Cover: Adapting the Army's Training and Leader Development Programs for Future Challenges

Adapting the Army's Training and Leader Development Programs for Future Challenges

Published Jan 10, 2013

by James C. Crowley, Michael G. Shanley, Jeff Rothenberg, Jerry M. Sollinger


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Research Questions

  1. With resource constraints and an increasing range of tasks and skills at which soldiers, leaders, and units must be proficient, what are the best ways to adapt strategies and programs to more efficiently train them?
  2. Since the Army Training and Leader Development (ATLD) management processes were developed to support incremental change, what are some of the fundamental changes that are needed?

The Army's operational requirements have expanded since the start of the 21st century. Its forces must be prepared to react to a wide range of potential missions, ranging from peacekeeping to high-intensity conflict, and these complex preparation activities must be accomplished even while a significant proportion of its structure is deployed and operationally engaged. Complicating force preparation is the consideration that Army budgets are facing large reductions and efficiency is of increasing importance. This new environment generates a need for major changes to the Army's programs for training units and developing leaders. RAND Arroyo Center undertook research designed to support Army efforts in these areas by examining the Army's processes for managing its training and leader development programs. This examination concluded that current processes are not set up for making major, integrated changes across the range of training and leader development programs and that these processes need major change. Especially important is the lack of a true businesslike approach for making resource allocation decisions that achieve the best possible overall readiness benefit. Based on this examination, specific directions for improving training and leader development management processes are developed and presented. This report should be of interest to those involved in designing Army training and leader development strategies and those involved in the process of providing resources for their implementation.

Key Findings

Increasingly Constrained Resources and a Wider Range of Possible Missions Mean That Army Training and Leader Development (ATLD) Strategies and Activities Need Major Change

  • The Army is now entering an era in which it must be prepared to face a far wider range of possible missions and conditions than was the case in baseline periods or, more recently, when the focus has been on counterinsurgency and stability operations in Iraq and Afghanistan. This situation widens and complicates training and leader development activities, which must change as well.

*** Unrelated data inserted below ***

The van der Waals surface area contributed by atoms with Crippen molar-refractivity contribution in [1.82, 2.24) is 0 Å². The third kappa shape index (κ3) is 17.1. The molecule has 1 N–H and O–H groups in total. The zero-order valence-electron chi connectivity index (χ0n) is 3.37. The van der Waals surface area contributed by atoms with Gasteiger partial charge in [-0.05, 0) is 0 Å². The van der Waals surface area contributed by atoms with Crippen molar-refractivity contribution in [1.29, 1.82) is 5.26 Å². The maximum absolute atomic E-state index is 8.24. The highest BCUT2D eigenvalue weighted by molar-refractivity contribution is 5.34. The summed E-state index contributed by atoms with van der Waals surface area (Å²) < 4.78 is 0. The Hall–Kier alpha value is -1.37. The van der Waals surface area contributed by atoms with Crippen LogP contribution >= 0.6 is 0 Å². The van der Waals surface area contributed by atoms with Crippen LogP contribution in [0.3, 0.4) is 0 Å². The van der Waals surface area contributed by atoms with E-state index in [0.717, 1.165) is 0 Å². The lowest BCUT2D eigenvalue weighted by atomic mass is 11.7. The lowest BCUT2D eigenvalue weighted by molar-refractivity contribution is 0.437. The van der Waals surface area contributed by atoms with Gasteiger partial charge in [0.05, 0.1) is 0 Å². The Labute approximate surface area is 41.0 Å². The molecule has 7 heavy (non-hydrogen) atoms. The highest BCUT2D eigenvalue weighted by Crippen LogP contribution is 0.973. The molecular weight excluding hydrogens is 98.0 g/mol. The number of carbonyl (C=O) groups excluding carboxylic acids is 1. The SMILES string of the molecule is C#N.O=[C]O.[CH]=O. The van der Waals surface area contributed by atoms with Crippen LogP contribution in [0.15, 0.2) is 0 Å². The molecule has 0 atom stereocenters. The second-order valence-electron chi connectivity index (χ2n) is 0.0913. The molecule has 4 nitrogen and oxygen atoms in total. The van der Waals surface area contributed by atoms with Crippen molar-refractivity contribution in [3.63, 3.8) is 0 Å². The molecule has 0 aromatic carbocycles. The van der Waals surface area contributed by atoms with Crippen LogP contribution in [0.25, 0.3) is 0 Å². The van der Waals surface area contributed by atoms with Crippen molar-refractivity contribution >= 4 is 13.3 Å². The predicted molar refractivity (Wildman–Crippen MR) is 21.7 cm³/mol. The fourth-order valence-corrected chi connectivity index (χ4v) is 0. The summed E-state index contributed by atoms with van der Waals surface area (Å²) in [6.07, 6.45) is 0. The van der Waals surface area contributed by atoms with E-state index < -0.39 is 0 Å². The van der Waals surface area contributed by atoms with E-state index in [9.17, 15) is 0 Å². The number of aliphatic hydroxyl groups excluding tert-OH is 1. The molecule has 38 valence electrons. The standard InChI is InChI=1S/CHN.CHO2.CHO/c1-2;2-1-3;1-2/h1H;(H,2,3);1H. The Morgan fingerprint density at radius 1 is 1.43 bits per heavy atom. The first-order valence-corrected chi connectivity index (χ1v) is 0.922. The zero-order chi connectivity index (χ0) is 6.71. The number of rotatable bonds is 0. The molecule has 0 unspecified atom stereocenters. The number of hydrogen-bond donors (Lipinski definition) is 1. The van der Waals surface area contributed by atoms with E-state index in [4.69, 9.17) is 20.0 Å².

• The changes must be made within available ATLD program resources. Changes will be needed across a wide range of training and leader development activities to meet a different balance of critical tasks, skills, and conditions. In a period of no-growth or declining budgets, increases in one area will inevitably require decreases in others, requiring many hard decisions.

Current ATLD Management Processes Are Not Conducive to Major Change

  • Current management processes were developed to sustain and make incremental improvements to successful, well-understood, and generally stable ATLD strategies. As a result, the current ATLD management processes are not conducive to major change.
  • There are no systemic processes in place to integrate training and leader development strategies and programs for overall readiness benefit.

The Army Faces a Number of Barriers to Improving the ATLD Management Processes

  • The Army's process for managing ATLD resources defines programs in a way that makes it difficult to manage major shifts in resources to support changing requirements.
  • A lack of activity cost data coupled with the general lack of objective activity benefit data results in management processes that do not give managers the capability to effectively allocate ATLD resources. This also makes it hard for the ATLD community to defend its legitimate resource needs.


  • A greatly improved overall analysis process should be developed to support effective adaptation of the Army Training and Leader Development (ATLD) system programs' capability to efficiently support changing requirements.
  • Because the data to inform such a process either do not exist or are not easily accessible, current data-collection efforts should be improved to take advantage of ongoing efforts and to expand them over time.
  • A single, permanent staff organization should be formed from current staff resources to provide data and analysis support for ATLD strategy development and program management.
  • Current IT architecture should be improved to provide better support to ATLD analytical processes.
  • Stronger cross-program visibility is needed, and the Army should modify current program management mechanisms to enable management by primary training activity.
  • The strategic management architecture should be revised to support unit readiness processes more effectively, to more effectively involve U.S. Army Forces Command (FORSCOM) and other unit-owning commands in ATLD decision processes, and to achieve a better balance across ATLD programs.

Research conducted by

The research described in this report was sponsored by the United States Army and conducted by the RAND Arroyo Center.

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